Now, I have spoken of the difficulties and the obstacles which the French Government had to encounter in the work in which they had been engaged for the last eighteen months—the total subversion of their commercial system. I ask you, as I ask every reasonable man, is there no presumptive evidence calculated to make you pause before you believe as probable or true what certain Admirals—one of them, I am sorry to say, now no more—say as to the French Government and the French meditating to attack or invade this country, when you find that Government engaged in this most difficult task, the subversion of their commercial system, by throwing open the markets of that country to the manufactures of England, and opening the markets of England to the productions of France? I say, is there not something in this fact to make you pause before you believe on the mere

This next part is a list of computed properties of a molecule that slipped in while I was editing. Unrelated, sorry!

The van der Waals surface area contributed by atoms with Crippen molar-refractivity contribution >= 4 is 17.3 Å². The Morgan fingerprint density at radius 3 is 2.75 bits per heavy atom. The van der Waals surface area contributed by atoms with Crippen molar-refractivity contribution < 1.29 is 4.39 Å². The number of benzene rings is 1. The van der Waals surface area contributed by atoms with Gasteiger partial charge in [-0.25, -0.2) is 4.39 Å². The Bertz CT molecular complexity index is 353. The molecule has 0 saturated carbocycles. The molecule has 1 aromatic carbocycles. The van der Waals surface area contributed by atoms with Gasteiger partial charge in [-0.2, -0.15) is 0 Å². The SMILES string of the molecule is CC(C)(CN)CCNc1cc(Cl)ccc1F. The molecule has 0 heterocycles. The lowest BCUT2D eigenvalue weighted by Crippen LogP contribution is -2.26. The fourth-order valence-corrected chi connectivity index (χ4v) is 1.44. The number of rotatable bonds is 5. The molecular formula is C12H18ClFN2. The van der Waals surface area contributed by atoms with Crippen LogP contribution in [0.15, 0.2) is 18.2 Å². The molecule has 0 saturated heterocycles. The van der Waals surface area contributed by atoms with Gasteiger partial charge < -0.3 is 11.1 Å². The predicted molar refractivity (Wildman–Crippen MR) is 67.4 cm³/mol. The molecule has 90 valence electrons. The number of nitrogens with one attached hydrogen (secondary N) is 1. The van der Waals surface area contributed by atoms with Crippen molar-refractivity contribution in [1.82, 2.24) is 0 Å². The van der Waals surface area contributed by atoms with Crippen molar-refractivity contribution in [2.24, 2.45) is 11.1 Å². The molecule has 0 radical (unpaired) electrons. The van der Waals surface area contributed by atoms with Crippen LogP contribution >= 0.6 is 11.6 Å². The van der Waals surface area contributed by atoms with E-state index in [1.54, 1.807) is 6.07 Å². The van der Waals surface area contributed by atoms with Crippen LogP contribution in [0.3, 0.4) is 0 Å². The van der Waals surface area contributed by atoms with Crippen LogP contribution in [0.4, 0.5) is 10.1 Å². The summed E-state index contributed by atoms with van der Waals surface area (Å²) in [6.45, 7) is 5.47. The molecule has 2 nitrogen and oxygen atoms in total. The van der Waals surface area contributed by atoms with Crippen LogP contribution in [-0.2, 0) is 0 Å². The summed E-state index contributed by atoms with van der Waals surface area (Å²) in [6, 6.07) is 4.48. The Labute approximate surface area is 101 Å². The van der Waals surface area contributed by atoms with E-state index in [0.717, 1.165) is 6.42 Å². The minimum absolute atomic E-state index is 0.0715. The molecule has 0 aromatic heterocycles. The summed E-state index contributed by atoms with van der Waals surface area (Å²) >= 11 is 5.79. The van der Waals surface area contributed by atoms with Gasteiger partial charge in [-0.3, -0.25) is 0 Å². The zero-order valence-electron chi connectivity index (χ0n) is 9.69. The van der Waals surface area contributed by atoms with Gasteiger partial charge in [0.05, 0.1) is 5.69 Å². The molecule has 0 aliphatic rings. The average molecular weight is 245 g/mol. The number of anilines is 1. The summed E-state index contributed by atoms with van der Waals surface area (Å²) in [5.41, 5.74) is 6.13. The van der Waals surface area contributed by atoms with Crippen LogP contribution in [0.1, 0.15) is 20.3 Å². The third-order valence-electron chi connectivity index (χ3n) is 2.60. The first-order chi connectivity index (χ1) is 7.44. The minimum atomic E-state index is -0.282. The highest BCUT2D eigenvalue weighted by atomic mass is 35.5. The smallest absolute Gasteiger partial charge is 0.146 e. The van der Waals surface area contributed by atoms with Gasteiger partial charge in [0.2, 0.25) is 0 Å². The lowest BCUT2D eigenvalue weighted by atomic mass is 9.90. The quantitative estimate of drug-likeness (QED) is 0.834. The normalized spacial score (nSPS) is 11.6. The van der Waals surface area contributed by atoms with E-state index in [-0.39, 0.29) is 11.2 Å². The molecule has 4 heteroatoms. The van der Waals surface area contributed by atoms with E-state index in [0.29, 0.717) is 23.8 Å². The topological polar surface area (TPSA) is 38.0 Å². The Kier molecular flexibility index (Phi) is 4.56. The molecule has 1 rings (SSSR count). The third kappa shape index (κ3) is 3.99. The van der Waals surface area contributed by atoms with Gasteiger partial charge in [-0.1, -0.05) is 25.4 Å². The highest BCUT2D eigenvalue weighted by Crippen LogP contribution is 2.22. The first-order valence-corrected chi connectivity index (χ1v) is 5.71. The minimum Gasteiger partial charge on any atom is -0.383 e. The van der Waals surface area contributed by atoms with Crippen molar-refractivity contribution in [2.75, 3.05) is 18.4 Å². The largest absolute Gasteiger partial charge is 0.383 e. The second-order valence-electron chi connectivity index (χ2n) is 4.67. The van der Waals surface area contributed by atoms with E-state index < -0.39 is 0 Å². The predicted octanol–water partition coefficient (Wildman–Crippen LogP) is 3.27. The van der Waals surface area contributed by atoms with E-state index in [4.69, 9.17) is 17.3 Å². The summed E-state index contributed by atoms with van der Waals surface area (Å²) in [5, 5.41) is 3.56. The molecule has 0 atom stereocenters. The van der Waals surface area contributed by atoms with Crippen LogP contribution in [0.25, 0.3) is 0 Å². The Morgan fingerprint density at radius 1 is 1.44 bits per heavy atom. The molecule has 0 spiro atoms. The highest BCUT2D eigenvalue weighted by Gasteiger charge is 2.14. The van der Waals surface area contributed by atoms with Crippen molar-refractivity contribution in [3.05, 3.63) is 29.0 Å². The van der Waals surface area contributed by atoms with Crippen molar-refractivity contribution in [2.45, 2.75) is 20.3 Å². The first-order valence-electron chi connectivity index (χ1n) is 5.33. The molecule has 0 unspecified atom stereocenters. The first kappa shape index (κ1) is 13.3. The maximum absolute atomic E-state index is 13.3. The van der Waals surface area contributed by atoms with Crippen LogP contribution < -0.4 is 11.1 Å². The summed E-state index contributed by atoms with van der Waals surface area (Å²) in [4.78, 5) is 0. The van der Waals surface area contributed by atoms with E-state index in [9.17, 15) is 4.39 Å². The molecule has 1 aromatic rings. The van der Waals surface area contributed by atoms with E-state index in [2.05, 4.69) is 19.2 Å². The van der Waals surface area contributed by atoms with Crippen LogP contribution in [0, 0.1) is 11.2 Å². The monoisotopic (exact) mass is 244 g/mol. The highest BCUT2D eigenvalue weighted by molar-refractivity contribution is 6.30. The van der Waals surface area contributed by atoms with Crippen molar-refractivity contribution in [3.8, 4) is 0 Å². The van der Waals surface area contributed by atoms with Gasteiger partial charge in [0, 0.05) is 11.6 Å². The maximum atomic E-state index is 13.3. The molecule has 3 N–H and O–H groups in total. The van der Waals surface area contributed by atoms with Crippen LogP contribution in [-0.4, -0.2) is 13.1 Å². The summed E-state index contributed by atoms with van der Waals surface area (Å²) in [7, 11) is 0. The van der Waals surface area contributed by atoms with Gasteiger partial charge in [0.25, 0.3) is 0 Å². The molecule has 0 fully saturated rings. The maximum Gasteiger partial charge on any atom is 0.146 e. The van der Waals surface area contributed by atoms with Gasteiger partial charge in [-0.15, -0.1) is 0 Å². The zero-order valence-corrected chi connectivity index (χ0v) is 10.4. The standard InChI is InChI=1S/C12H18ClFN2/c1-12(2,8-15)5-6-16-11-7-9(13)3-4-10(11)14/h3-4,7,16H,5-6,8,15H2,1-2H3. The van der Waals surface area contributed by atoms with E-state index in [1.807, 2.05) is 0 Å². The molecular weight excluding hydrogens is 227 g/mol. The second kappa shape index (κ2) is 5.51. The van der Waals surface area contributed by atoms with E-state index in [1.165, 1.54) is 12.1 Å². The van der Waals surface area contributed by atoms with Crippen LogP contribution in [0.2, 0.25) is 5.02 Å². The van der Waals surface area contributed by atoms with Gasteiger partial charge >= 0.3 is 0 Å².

ipse dixit of some not over-wise Admiral, who has never given one fact to prove what he says, that it is the design of the French Emperor to come and invade your shores without cause of quarrel or without grievance assigned? But I don’t ask
you to rely upon probabilities of things in this matter. I speak to you of facts—facts which have come within my own knowledge—facts which I, perhaps, better than any man in the world, have had the opportunity of knowing and investigating. It is alleged that the French have been for some time making formidable preparations in their naval armaments.